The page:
The blind are able to use braille displays and screen readers to access well-designed sites. The whole point of CAPTCHAs, however, is to have images that computers are unable to read. Accessible design and CAPTCHAs have exactly opposite goals.

            No, the point of a CAPTCHA is to have a test which a human can pass easily, but a computer can't. Most current CAPTCHAs are image-based, since that is simple to implement, but this is by no means a requirement.

        • Re:Blind people? (Score:4, Insightful)

          by iangoldby (552781) on Wednesday April 23, 2008 @09:16AM (#23170500) Homepage

          I don't if it should be a concern. Do we lament that the blind and h-o-s cannot drive?
          I think that's a pretty outrageous attitude.

          Think about it. What is the cost of making a car that a blind person could drive? Prohibitive, I suspect. Given the current state of technology it may not be quite possible even (though we could pay for human chauffeurs if we were really determined).

          What's the cost of making a printed newspaper accessible to a blind person? Quite high I suspect. The technology to read shapes on a page and convert them to something the blind person can read or listen to is not straighforward.

          What's the cost of a system that allows a blind person to access text stored electronically on a computer? Pretty-much negligible.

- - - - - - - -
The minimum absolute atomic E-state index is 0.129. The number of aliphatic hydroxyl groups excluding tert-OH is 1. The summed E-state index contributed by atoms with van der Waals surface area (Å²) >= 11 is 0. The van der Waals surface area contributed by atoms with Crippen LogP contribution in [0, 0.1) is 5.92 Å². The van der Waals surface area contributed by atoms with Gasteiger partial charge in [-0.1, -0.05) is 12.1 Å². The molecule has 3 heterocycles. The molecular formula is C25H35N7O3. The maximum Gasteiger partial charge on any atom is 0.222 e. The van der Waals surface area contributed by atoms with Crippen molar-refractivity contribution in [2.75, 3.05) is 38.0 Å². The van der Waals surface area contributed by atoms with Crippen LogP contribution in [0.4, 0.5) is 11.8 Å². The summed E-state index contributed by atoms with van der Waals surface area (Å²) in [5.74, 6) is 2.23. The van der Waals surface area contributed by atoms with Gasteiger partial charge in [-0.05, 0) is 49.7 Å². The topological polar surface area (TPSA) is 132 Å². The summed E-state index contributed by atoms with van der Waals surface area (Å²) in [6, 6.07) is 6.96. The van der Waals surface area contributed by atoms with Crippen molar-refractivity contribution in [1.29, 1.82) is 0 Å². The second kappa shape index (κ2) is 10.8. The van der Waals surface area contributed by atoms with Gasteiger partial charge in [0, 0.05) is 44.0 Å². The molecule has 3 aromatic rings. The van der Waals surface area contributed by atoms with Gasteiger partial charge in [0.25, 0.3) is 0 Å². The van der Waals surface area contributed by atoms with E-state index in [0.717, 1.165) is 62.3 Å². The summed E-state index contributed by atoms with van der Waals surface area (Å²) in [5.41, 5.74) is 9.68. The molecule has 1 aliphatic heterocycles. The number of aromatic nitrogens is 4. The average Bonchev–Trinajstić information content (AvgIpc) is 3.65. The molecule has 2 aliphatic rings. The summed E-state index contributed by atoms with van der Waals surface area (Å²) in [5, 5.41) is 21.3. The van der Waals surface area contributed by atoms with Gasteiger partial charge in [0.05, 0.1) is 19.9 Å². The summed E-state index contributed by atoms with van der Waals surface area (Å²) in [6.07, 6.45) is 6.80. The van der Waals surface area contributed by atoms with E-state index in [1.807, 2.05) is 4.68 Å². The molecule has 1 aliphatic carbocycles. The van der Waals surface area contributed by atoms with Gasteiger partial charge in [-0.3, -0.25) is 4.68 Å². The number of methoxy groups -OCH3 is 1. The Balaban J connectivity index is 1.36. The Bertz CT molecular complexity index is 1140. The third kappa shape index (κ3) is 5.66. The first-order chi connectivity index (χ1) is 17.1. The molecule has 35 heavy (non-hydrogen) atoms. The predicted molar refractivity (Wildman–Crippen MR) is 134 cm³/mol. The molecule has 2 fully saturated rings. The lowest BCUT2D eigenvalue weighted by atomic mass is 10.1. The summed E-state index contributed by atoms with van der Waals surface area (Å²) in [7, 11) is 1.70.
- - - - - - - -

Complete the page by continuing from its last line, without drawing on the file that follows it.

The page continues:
The thing is, the web should be a superb medium for making its content accessible to practically everyone. The information is already in a form that computers can manipulate easily.

          If you use HTML as it was designed to be used, there is no additional cost in making it accessible.

          Come on people, this is not rocket science! Here we have a golden opportunity to make, for practically no additional cost, something that can be accessed by everyone. It's not like designing a driverless car, or backfitting access ramps and lifts to historic buildings. Why on earth wouldn't we do this?

          </rant>
          • Re:Blind people? (Score:5, Interesting)

            by phoenixwade (997892) on Wednesday April 23, 2008 @09:45AM (#23170808)